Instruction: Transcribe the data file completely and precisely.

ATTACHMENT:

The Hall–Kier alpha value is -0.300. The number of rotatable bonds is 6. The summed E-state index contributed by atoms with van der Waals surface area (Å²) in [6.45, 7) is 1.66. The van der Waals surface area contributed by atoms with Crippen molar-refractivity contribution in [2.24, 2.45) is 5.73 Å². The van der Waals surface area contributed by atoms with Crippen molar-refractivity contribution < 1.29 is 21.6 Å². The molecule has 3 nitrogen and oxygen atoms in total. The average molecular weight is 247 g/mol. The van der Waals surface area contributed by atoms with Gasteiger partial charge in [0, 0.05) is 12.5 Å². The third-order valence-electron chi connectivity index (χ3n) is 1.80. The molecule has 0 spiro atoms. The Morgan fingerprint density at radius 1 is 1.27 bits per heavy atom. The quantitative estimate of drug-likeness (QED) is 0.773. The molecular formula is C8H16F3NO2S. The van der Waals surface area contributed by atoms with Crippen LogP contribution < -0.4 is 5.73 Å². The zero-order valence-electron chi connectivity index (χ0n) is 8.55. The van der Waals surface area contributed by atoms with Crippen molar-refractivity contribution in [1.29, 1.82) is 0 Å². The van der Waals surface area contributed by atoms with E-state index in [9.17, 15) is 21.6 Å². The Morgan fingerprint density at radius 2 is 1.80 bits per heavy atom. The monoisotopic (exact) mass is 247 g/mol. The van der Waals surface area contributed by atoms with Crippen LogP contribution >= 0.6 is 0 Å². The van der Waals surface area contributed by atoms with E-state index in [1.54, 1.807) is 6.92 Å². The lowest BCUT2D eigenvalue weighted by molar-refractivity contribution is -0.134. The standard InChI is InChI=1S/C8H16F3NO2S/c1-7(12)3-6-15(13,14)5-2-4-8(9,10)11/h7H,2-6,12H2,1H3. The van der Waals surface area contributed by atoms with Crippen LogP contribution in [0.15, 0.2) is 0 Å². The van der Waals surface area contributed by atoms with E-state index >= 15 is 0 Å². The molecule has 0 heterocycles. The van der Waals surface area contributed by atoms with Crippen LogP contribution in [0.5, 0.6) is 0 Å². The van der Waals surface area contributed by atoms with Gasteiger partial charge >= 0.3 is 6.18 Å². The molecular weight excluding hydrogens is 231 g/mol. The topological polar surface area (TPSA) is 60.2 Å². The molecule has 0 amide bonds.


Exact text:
The Hall–Kier alpha value is -0.300. The number of rotatable bonds is 6. The summed E-state index contributed by atoms with van der Waals surface area (Å²) in [6.45, 7) is 1.66. The van der Waals surface area contributed by atoms with Crippen molar-refractivity contribution in [2.24, 2.45) is 5.73 Å². The van der Waals surface area contributed by atoms with Crippen molar-refractivity contribution < 1.29 is 21.6 Å². The molecule has 3 nitrogen and oxygen atoms in total. The average molecular weight is 247 g/mol. The van der Waals surface area contributed by atoms with Gasteiger partial charge in [0, 0.05) is 12.5 Å². The third-order valence-electron chi connectivity index (χ3n) is 1.80. The molecule has 0 spiro atoms. The Morgan fingerprint density at radius 1 is 1.27 bits per heavy atom. The quantitative estimate of drug-likeness (QED) is 0.773. The molecular formula is C8H16F3NO2S. The van der Waals surface area contributed by atoms with Crippen LogP contribution < -0.4 is 5.73 Å². The zero-order valence-electron chi connectivity index (χ0n) is 8.55. The van der Waals surface area contributed by atoms with Crippen molar-refractivity contribution in [1.29, 1.82) is 0 Å². The van der Waals surface area contributed by atoms with E-state index in [9.17, 15) is 21.6 Å². The Morgan fingerprint density at radius 2 is 1.80 bits per heavy atom. The monoisotopic (exact) mass is 247 g/mol. The van der Waals surface area contributed by atoms with Crippen LogP contribution >= 0.6 is 0 Å². The van der Waals surface area contributed by atoms with E-state index in [1.54, 1.807) is 6.92 Å². The lowest BCUT2D eigenvalue weighted by molar-refractivity contribution is -0.134. The standard InChI is InChI=1S/C8H16F3NO2S/c1-7(12)3-6-15(13,14)5-2-4-8(9,10)11/h7H,2-6,12H2,1H3. The van der Waals surface area contributed by atoms with Crippen LogP contribution in [0.15, 0.2) is 0 Å². The van der Waals surface area contributed by atoms with E-state index >= 15 is 0 Å². The molecule has 0 heterocycles. The van der Waals surface area contributed by atoms with Crippen LogP contribution in [0.5, 0.6) is 0 Å². The van der Waals surface area contributed by atoms with Gasteiger partial charge >= 0.3 is 6.18 Å². The molecular weight excluding hydrogens is 231 g/mol. The topological polar surface area (TPSA) is 60.2 Å². The molecule has 0 amide bonds.